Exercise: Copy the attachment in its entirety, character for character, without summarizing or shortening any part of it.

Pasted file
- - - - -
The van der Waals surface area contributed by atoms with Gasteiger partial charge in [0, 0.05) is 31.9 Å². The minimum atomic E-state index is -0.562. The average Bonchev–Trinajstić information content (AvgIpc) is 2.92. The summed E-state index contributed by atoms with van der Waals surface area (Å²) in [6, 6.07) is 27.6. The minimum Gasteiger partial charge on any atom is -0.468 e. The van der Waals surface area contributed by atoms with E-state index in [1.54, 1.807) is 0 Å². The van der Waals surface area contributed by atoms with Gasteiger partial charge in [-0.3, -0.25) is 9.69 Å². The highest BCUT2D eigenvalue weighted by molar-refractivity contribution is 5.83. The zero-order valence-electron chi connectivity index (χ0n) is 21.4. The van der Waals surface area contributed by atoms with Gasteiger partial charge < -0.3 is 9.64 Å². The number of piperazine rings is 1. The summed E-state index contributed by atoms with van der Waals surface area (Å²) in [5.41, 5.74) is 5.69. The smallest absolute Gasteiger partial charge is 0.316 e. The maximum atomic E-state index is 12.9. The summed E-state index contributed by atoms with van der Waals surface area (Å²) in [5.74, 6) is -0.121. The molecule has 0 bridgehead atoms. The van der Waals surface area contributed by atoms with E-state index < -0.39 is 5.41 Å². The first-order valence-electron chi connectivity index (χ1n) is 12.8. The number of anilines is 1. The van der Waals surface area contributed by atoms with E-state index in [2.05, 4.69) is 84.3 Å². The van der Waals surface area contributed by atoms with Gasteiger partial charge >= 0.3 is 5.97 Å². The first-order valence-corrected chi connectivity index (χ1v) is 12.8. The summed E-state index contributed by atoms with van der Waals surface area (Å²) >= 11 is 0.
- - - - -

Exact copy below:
The van der Waals surface area contributed by atoms with Gasteiger partial charge in [0, 0.05) is 31.9 Å². The minimum atomic E-state index is -0.562. The average Bonchev–Trinajstić information content (AvgIpc) is 2.92. The summed E-state index contributed by atoms with van der Waals surface area (Å²) in [6, 6.07) is 27.6. The minimum Gasteiger partial charge on any atom is -0.468 e. The van der Waals surface area contributed by atoms with E-state index in [1.54, 1.807) is 0 Å². The van der Waals surface area contributed by atoms with Gasteiger partial charge in [-0.3, -0.25) is 9.69 Å². The highest BCUT2D eigenvalue weighted by molar-refractivity contribution is 5.83. The zero-order valence-electron chi connectivity index (χ0n) is 21.4. The van der Waals surface area contributed by atoms with Gasteiger partial charge < -0.3 is 9.64 Å². The number of piperazine rings is 1. The summed E-state index contributed by atoms with van der Waals surface area (Å²) in [5.41, 5.74) is 5.69. The smallest absolute Gasteiger partial charge is 0.316 e. The maximum atomic E-state index is 12.9. The summed E-state index contributed by atoms with van der Waals surface area (Å²) in [5.74, 6) is -0.121. The molecule has 0 bridgehead atoms. The van der Waals surface area contributed by atoms with E-state index < -0.39 is 5.41 Å². The first-order valence-electron chi connectivity index (χ1n) is 12.8. The number of anilines is 1. The van der Waals surface area contributed by atoms with E-state index in [2.05, 4.69) is 84.3 Å². The van der Waals surface area contributed by atoms with Gasteiger partial charge >= 0.3 is 5.97 Å². The first-order valence-corrected chi connectivity index (χ1v) is 12.8. The summed E-state index contributed by atoms with van der Waals surface area (Å²) >= 11 is 0.